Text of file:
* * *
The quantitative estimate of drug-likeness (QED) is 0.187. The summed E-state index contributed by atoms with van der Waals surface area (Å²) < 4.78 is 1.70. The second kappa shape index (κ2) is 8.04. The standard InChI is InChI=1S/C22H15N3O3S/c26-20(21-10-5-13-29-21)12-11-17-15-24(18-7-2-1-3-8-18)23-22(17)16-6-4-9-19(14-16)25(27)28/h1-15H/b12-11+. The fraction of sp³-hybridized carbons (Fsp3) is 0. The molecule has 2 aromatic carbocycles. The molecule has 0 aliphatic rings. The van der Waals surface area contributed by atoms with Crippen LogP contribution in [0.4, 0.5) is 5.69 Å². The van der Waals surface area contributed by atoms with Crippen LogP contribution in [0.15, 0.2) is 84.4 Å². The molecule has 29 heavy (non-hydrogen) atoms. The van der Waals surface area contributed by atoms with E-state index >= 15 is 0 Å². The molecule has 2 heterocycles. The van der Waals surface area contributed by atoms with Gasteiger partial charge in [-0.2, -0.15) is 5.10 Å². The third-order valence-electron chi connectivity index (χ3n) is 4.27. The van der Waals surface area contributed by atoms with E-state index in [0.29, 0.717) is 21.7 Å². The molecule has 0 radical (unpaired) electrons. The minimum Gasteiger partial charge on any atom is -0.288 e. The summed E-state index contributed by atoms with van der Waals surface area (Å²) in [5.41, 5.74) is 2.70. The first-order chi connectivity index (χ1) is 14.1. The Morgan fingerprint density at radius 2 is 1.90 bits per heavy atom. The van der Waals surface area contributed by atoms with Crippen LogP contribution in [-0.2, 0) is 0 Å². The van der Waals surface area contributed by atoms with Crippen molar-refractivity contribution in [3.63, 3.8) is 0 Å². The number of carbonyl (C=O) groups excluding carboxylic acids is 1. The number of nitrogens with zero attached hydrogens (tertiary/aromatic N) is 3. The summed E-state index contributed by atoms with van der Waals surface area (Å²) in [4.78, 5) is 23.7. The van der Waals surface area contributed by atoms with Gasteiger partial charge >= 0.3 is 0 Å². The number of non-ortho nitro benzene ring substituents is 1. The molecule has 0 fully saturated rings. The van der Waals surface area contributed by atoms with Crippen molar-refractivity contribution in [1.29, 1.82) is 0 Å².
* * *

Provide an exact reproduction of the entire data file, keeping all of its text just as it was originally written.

The quantitative estimate of drug-likeness (QED) is 0.187. The summed E-state index contributed by atoms with van der Waals surface area (Å²) < 4.78 is 1.70. The second kappa shape index (κ2) is 8.04. The standard InChI is InChI=1S/C22H15N3O3S/c26-20(21-10-5-13-29-21)12-11-17-15-24(18-7-2-1-3-8-18)23-22(17)16-6-4-9-19(14-16)25(27)28/h1-15H/b12-11+. The fraction of sp³-hybridized carbons (Fsp3) is 0. The molecule has 2 aromatic carbocycles. The molecule has 0 aliphatic rings. The van der Waals surface area contributed by atoms with Crippen LogP contribution in [0.4, 0.5) is 5.69 Å². The van der Waals surface area contributed by atoms with Crippen LogP contribution in [0.15, 0.2) is 84.4 Å². The molecule has 29 heavy (non-hydrogen) atoms. The van der Waals surface area contributed by atoms with E-state index >= 15 is 0 Å². The molecule has 2 heterocycles. The van der Waals surface area contributed by atoms with Gasteiger partial charge in [-0.2, -0.15) is 5.10 Å². The third-order valence-electron chi connectivity index (χ3n) is 4.27. The van der Waals surface area contributed by atoms with E-state index in [0.29, 0.717) is 21.7 Å². The molecule has 0 radical (unpaired) electrons. The minimum Gasteiger partial charge on any atom is -0.288 e. The summed E-state index contributed by atoms with van der Waals surface area (Å²) in [5.41, 5.74) is 2.70. The first-order chi connectivity index (χ1) is 14.1. The Morgan fingerprint density at radius 2 is 1.90 bits per heavy atom. The van der Waals surface area contributed by atoms with Crippen LogP contribution in [-0.2, 0) is 0 Å². The van der Waals surface area contributed by atoms with Crippen molar-refractivity contribution in [3.63, 3.8) is 0 Å². The number of carbonyl (C=O) groups excluding carboxylic acids is 1. The number of nitrogens with zero attached hydrogens (tertiary/aromatic N) is 3. The summed E-state index contributed by atoms with van der Waals surface area (Å²) in [4.78, 5) is 23.7. The van der Waals surface area contributed by atoms with Gasteiger partial charge >= 0.3 is 0 Å². The number of non-ortho nitro benzene ring substituents is 1. The molecule has 0 fully saturated rings. The van der Waals surface area contributed by atoms with Crippen molar-refractivity contribution in [1.29, 1.82) is 0 Å².